de Bruin A.,National Institute for Public Health and the Environment RIVM |
van der Plaats R.Q.J.,National Institute for Public Health and the Environment RIVM |
de Heer L.,National Institute for Public Health and the Environment RIVM |
Paauwe R.,Food and Consumer Product Safety Authority nVWA |
And 4 more authors.
Applied and Environmental Microbiology | Year: 2012
During large Q fever outbreaks in the Netherlands between 2007 and 2010, dairy goat farms were implicated as the primary source of human Q fever. The transmission of Coxiella burnetii to humans is thought to occur primarily via aerosols, although available data on C. burnetii in aerosols and other environmental matrices are limited. During the outbreak of 2009, 19 dairy goat farms and one dairy sheep farm were selected nationwide to investigate the presence of C. burnetii DNA in vaginal swabs, manure, surface area swabs, milk unit filters, and aerosols. Four of these farms had a positive status during the Coxiella burnetii bulk milk monitoring program in 2009 and additionally reported abortion waves in 2008 or 2009. Eleven farms were reported as having positive bulk milk only, and five selected (control) farms had a bulk milk-negative status in 2009 and no reported Q fever history. Screening by quantitative PCR (qPCR) revealed that on farms with a history of abortions related to C. burnetii and, to a lesser extent, on farms positive by bulk milk monitoring, generally higher proportions of positive samples and higher levels of C. burnetii DNA within positive samples were observed than on the control farms. The relatively high levels of C. burnetii DNA in surface area swabs and aerosols sampled in stables of bulk milk-positive farms, including farms with a Q fever-related abortion history, support the hypothesis that these farms can pose a risk for the transmission of C. burnetii to humans. © 2012, American Society for Microbiology.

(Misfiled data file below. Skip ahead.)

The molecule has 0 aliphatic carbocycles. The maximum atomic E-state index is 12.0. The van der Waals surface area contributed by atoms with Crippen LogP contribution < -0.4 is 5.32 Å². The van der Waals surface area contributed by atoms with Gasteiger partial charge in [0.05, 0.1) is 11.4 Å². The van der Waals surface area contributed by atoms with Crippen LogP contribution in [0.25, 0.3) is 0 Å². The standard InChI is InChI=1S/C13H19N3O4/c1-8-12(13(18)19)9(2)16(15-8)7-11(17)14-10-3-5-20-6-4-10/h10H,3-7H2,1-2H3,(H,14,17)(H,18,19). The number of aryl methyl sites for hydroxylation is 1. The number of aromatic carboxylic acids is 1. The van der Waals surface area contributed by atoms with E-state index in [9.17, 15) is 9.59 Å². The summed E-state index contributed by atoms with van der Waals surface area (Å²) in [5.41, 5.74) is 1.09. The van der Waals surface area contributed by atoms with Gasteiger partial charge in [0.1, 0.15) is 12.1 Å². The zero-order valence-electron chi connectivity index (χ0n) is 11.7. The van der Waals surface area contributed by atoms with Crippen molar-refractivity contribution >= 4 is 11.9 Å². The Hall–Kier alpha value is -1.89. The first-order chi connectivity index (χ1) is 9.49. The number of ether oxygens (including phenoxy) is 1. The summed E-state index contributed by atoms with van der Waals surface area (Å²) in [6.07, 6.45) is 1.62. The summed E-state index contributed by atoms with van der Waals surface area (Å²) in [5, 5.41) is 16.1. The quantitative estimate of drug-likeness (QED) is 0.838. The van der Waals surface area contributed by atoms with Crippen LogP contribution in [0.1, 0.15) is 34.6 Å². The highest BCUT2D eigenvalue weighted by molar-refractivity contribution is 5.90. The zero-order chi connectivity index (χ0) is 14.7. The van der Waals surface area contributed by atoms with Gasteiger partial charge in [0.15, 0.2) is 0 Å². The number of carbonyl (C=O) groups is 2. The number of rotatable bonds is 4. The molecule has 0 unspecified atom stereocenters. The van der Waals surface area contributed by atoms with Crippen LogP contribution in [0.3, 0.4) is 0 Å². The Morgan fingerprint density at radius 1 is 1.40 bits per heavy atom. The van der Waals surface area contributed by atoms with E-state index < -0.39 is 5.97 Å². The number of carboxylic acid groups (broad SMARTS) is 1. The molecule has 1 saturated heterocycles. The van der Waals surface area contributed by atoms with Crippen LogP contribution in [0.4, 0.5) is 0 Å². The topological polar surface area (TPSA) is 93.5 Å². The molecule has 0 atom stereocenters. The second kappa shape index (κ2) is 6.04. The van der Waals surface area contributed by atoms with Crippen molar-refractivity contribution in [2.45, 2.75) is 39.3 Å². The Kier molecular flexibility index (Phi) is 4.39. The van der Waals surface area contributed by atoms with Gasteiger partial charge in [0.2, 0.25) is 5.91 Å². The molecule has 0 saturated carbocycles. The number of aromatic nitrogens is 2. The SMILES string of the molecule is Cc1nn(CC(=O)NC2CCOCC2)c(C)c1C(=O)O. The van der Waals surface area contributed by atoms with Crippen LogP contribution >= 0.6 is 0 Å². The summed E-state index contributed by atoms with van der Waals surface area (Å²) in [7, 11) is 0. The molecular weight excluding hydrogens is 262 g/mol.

Van Der Giessen J.,National Institute for Public Health and The Environment RIVM |
Franssen F.,National Institute for Public Health and The Environment RIVM |
Fonville M.,National Institute for Public Health and The Environment RIVM |
Kortbeek T.,National Institute for Public Health and The Environment RIVM |
And 5 more authors.
Veterinary Parasitology | Year: 2013
The occurrence of trichinellosis in a resident of the Netherlands prompted us to examine the likelihood of this originating from infected rats in spite of prevailing biosecurity and testing procedures. In so doing, we sought to calculate the possible risks for trichinellosis in countries deemed non-endemic. The infection risk was determined by simulating a scenario from a reservoir of minimally contaminated wildlife to pigs to humans. Results indicate that humans might become infected even in the event that artificial digestion had been performed on individually tested pig carcasses. Our conclusions justify reconsidering Trichinella control strategies based on the current testing protocol, and emphasize the importance of proper cooking as further insurance against human infection. © 2013 Elsevier B.V.